Israeli RFID company Precyse Technologies has announced it is incorporating its wireless technology, N3, into all its product lines. The N3 includes support for wireless sensors, M2M (machine to machine) control and real-time location using a single reader infrastructure with one-mile range, according to Precyse Technologies. The technology was unveiled at last week's RFID Journal LIVE! 2010. The N3 is designed to be frequency agnostic, allowing customers to choose between 433 MHz, 915 MHz, 2.4 GHz or any other custom frequency that maximizes the corporate spectrum use. The N3 also encompasses wireless security features such as time-stamped AES128 encryption with a key (in effect, the "password") that can be changed every day. The time-stamped encryption defends local area networks from denial-of-service, SQL injection and other attacks that unsecure RTLS networks are vulnerable too, according to Precyse Technologies. The company has incorporated N3 into all of its RTLS offerings, which includes wireless sensors, active RFID-based asset tags, wireless infrastructure including interrogators (which Precyse Technologies refers to as base stations) and location beacons, the Asset Tracking server, a middleware server that supports bar-codes and RFID, and integration functionality into ERP systems such as those from SAP. Like Precyse's earlier RTLS technology—iLocate—N3 enables the creation of a real-time locating system (RTLS) by means of bidirectional tags, that is, tags that can both transmit and receive data. The iLocate tags, however, relied on the beacons to communicate with a single RFID interrogator up to 3,000 feet away, thereby avoiding the need to deploy multiple readers (see Precyse Technologies' RFID System Uses Beacons to Extend Reach). The N3 utilizes the physical network layer of the IEEE 802.15.4 air-interface protocol, and Precyse's new interrogators were upgraded to include a GPS internal tracker and are utilizing GPRS or UMTS (3G) cellular, Wi-Fi or Ethernet. N3-based tags range from $38 for a single unit down to $15 per unit in larger volumes. Middleware costs start at $25,000 and up, depending on the number of assets under management. For customers who purchase 2,000 or more tags (which costs $76,000), Precyse Technologies will offer them the N3 infrastructure free of charge, with as many base stations and location beacons as necessary.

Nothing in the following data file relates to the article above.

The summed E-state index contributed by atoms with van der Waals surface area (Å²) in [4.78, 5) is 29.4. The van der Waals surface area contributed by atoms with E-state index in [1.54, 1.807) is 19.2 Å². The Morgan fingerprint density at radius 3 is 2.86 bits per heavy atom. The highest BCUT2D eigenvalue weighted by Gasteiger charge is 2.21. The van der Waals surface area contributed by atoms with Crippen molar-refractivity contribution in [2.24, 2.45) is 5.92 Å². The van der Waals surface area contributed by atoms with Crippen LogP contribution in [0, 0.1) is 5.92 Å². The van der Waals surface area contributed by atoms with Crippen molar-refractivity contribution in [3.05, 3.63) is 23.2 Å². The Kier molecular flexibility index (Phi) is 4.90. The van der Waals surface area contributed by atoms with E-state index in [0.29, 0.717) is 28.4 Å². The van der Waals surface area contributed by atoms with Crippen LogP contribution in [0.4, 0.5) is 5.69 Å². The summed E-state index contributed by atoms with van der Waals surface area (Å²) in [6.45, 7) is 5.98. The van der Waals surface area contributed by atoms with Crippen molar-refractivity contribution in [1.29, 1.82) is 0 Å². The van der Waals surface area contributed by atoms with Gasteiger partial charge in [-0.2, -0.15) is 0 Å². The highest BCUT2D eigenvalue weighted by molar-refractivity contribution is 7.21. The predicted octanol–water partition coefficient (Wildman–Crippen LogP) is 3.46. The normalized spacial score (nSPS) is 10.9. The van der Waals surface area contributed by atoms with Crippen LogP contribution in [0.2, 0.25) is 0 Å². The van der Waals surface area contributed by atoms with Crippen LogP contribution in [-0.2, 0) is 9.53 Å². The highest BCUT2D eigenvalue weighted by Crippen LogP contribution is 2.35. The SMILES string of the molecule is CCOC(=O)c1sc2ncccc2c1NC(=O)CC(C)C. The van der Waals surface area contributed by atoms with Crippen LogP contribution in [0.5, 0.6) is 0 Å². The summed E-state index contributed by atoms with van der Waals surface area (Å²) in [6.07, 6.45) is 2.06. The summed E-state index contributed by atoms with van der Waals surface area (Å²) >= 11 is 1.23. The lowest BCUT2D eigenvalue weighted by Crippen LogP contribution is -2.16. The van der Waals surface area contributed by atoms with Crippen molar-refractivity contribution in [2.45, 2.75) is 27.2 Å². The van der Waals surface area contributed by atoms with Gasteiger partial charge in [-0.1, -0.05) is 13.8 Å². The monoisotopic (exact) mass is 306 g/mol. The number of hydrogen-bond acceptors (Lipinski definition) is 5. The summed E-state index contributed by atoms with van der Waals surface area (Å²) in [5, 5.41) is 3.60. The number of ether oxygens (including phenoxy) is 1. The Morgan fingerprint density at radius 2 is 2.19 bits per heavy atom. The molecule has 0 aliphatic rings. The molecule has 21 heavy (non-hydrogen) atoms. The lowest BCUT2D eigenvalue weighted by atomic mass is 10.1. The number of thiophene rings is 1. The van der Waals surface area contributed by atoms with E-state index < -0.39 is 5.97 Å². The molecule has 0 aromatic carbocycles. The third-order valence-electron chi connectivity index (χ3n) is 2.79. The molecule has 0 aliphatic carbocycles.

A.C.C. Systems' New Handheld RFID Readers
A.C.C. Systems, a RFID hardware provider based in Glen Head, N.Y., has announced two new handheld readers, the ACC870 and the ACC970. The ACC870 reader is an ultra-high frequency (UHF) RFID reader that supports the EPC Gen 2 standard. It runs on the Windows CE .Net operating system, and comes with a color touch screen with signature-capture capability, integrated Wi-Fi, a 2-D bar-code scanner, Bluetooth connectivity, and an internal MicroSD slot. It is available with an optional high-frequency (HF) 13.56 RFID interrogator that supports the ISO 15693, ISO 14443A/B, and Mifare UltraLight protocols. The ACC970 also runs on the Windows CE .Net operating system, and comes with a color touch-screen with signature capture, a 1-D bar-code scanner, Wi-Fi, Bluetooth, a magnetic-stripe reader, an ICC Smart chip card reader, an integrated printer, and a cradle. It supports HF RFID tags complying with ISO 15693, ISO 14443A/B, and Mifare UltraLight specifications. Both come with a USB data cable, a power supply, a software development kit, a demo program and source code, and a one-year warranty; options available to both include GSM/GPRS support, GPS support, a camera, and a fingerprint reader. Available now, the ACC870 is $2,995, and the ACC970 is $1,775.